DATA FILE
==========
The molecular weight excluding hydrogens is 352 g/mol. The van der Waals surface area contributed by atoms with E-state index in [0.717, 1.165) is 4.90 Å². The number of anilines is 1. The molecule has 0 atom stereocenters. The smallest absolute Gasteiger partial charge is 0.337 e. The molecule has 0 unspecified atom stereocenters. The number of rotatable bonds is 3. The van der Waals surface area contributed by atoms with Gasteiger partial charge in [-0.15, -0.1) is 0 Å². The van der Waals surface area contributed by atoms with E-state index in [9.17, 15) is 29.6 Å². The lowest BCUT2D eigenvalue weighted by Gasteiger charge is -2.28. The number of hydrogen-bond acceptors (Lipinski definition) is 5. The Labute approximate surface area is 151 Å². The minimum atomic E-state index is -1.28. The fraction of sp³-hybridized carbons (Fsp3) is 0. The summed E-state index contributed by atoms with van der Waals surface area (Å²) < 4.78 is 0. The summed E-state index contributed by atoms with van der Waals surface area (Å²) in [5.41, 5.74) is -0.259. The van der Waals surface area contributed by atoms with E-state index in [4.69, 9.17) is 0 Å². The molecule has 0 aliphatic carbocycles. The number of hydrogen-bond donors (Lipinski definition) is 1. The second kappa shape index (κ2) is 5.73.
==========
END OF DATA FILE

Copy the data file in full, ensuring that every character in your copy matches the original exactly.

The molecular weight excluding hydrogens is 352 g/mol. The van der Waals surface area contributed by atoms with E-state index in [0.717, 1.165) is 4.90 Å². The number of anilines is 1. The molecule has 0 atom stereocenters. The smallest absolute Gasteiger partial charge is 0.337 e. The molecule has 0 unspecified atom stereocenters. The number of rotatable bonds is 3. The van der Waals surface area contributed by atoms with Gasteiger partial charge in [-0.15, -0.1) is 0 Å². The van der Waals surface area contributed by atoms with E-state index in [9.17, 15) is 29.6 Å². The lowest BCUT2D eigenvalue weighted by Gasteiger charge is -2.28. The number of hydrogen-bond acceptors (Lipinski definition) is 5. The Labute approximate surface area is 151 Å². The minimum atomic E-state index is -1.28. The fraction of sp³-hybridized carbons (Fsp3) is 0. The summed E-state index contributed by atoms with van der Waals surface area (Å²) < 4.78 is 0. The summed E-state index contributed by atoms with van der Waals surface area (Å²) in [5.41, 5.74) is -0.259. The van der Waals surface area contributed by atoms with E-state index in [4.69, 9.17) is 0 Å². The molecule has 0 aliphatic carbocycles. The number of hydrogen-bond donors (Lipinski definition) is 1. The second kappa shape index (κ2) is 5.73.